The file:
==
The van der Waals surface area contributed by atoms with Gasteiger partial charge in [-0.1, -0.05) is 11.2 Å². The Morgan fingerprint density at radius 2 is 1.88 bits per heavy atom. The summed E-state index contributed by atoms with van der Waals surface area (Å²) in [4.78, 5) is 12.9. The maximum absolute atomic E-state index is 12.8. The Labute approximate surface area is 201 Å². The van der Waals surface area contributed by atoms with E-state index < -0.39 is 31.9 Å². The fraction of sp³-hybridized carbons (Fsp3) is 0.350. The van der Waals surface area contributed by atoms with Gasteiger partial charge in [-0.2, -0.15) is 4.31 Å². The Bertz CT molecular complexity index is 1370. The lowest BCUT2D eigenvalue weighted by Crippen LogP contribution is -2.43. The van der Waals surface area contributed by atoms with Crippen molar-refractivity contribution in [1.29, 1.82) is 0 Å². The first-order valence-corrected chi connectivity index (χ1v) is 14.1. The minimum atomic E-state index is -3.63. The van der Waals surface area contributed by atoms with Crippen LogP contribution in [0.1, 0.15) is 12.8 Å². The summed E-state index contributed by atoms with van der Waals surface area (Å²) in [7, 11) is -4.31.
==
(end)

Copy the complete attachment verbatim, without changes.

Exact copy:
The van der Waals surface area contributed by atoms with Gasteiger partial charge in [-0.1, -0.05) is 11.2 Å². The Morgan fingerprint density at radius 2 is 1.88 bits per heavy atom. The summed E-state index contributed by atoms with van der Waals surface area (Å²) in [4.78, 5) is 12.9. The maximum absolute atomic E-state index is 12.8. The Labute approximate surface area is 201 Å². The van der Waals surface area contributed by atoms with E-state index < -0.39 is 31.9 Å². The fraction of sp³-hybridized carbons (Fsp3) is 0.350. The van der Waals surface area contributed by atoms with Gasteiger partial charge in [-0.2, -0.15) is 4.31 Å². The Bertz CT molecular complexity index is 1370. The lowest BCUT2D eigenvalue weighted by Crippen LogP contribution is -2.43. The van der Waals surface area contributed by atoms with Crippen molar-refractivity contribution in [1.29, 1.82) is 0 Å². The first-order valence-corrected chi connectivity index (χ1v) is 14.1. The minimum atomic E-state index is -3.63. The van der Waals surface area contributed by atoms with Crippen LogP contribution in [0.1, 0.15) is 12.8 Å². The summed E-state index contributed by atoms with van der Waals surface area (Å²) in [7, 11) is -4.31.